Wednesday, August 27, 2008

One Hundred Species Challenge!

While I was teaching reading this summer, Sarah over at Homeschooling the Doctorate, began the 100 -Species Challenge. The purpose of the challenge is to compile a list of 100 species of plants that can be found within walking distance of home. The rules to the challenge can be found at the link above.
I informally started my list a few Nearly Wordless Wednesdays ago, in a post called August Wildflowers at Sedillo, but I did not number the list, so I will do that first:
1. Helianthus neomexicanus, New Mexico Sunflowers
2. Erigeron compositus, Cutleaf Daisy
3. Physalis ixocarpa, Tomatilla
4. Melitotis Officialis, Sweet Clover
5. Bouteloua gracilis, Blue Grama Grass
6. Gilia aggregata, Scarlet Gilia
7. Sphaeralcea var., Globemallow
I am intending to do at least two Nearly Wordless Wednesday Posts per month that include pictures of the plants I have identified. This is going to be fun because although botany was the foundation of my field in my biological studies, it has been years since I have even opened my plant collections. Although I often identify plants by sight as I walk, many of them I remember only to the family or genus level.
8. Quercus gambelii--Gambel's Oak, often called Scrub Oak, it is often very difficult to tell scrub oak apart at the species level. Scrub oak is very promiscuous--that is the separately identified 'species' often cross, producing hybrids. Plants often refuse to obey the rules of species definition!

9. Pinus ponderosa var. scopularum, Ponderosa Pine. At our elevation of approximately 7500 feet, there are a few Ponderosa's scattered among the Pinyon and Juniper trees. In our mountains, we are at the ecotone, or transition zone, between the Pinyon-Juniper Woodland and Ponderosa Pine Forest. At the top of the ridge behind our house, Pondersa Pines are the dominant trees.

10. Juniperus scopulorum, Rocky Mountain Juniper. In this stand of Juniper, the Rocky Mountain Juniper spiecies is the one that is bluish in color. RM Juniper also has a weepy growth habit, and these are ways to tell it apart from...

11. Juniperus monosperma, One-seed Juniper. This is the green Juniper shrubs behind the Rocky Mountain Juniper. One-seed Juniper has a stiffer habit.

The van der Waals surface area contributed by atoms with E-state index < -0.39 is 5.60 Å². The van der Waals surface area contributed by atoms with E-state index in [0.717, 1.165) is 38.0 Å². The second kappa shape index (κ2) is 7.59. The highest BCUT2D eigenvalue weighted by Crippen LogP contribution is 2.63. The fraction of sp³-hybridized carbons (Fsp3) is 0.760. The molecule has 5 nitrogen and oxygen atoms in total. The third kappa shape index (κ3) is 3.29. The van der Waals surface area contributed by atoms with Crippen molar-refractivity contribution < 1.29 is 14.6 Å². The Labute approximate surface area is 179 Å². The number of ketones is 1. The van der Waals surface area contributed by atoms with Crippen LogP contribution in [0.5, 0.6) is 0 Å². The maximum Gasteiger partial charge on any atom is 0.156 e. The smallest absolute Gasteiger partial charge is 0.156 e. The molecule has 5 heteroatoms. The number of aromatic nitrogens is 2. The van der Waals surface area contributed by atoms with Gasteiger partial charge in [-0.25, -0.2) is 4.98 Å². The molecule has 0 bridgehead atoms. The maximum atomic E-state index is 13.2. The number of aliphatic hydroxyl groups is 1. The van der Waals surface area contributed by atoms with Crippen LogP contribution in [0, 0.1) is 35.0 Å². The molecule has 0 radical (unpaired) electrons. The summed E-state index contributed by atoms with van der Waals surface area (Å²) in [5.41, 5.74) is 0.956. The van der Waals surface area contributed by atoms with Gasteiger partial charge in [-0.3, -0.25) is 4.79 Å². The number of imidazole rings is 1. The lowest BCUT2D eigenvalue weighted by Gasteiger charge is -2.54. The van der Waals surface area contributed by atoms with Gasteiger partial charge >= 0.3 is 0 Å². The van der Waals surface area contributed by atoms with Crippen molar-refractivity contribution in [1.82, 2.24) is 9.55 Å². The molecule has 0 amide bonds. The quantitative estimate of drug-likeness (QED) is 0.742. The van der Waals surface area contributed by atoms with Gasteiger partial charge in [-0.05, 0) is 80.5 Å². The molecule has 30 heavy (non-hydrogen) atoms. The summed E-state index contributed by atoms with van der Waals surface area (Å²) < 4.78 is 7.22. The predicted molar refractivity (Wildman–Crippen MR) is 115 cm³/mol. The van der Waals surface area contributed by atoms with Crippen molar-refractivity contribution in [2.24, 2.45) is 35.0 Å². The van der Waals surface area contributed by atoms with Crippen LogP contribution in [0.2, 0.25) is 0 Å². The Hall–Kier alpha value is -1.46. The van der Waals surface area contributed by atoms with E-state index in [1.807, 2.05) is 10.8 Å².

These two are different species and not merely varieties of Juniper, and are therefore legitimately counted separately. However, plants just don't obey the species definition rules very well at all! They are far more profligate than are animals.

12. Linum usitatissimum, Common Flax. Flax plants are considered to be the plants upon which civilization was built. Linum ssp. are found all over the world and have been used by human beings from prehistory to today.

13. Opuntia clavata, Devil Cholla or Club Cholla. There are actually 20 different species of Cholla (genus Opuntia) that grow in the Americas. Cacti are New World Plants, and plants that look like cacti but are native to the Old World are products of convergent evolution--they are not actually related to cacti. O. clavata is native to the Chihuahuan desert and surrounding mountains of central New Mexico.

It is the plant to the left in the picture. The Cholla is growing next to a young pine.


Amie said...

What a cool challenge! We may have to do this.

Anonymous said...

One day I hope to visit New Mexico, so I must thank you for sharing those pictures and discussing the plants.

I had left a comment before with questions of reading, teaching reading.

Just wanted you to know I stopped by, and we (my daughters and I) are working on this.....the species challenge.


Kaber said...

What a neat idea!!! I'll have to think about doing that. Or maybe listing all the birds or something. having just moved to such a different region, everything is so new.
** I finaly found an easy way to list the blogs I like to read on my homepae, so I can remember to actually read them! So I'll add you!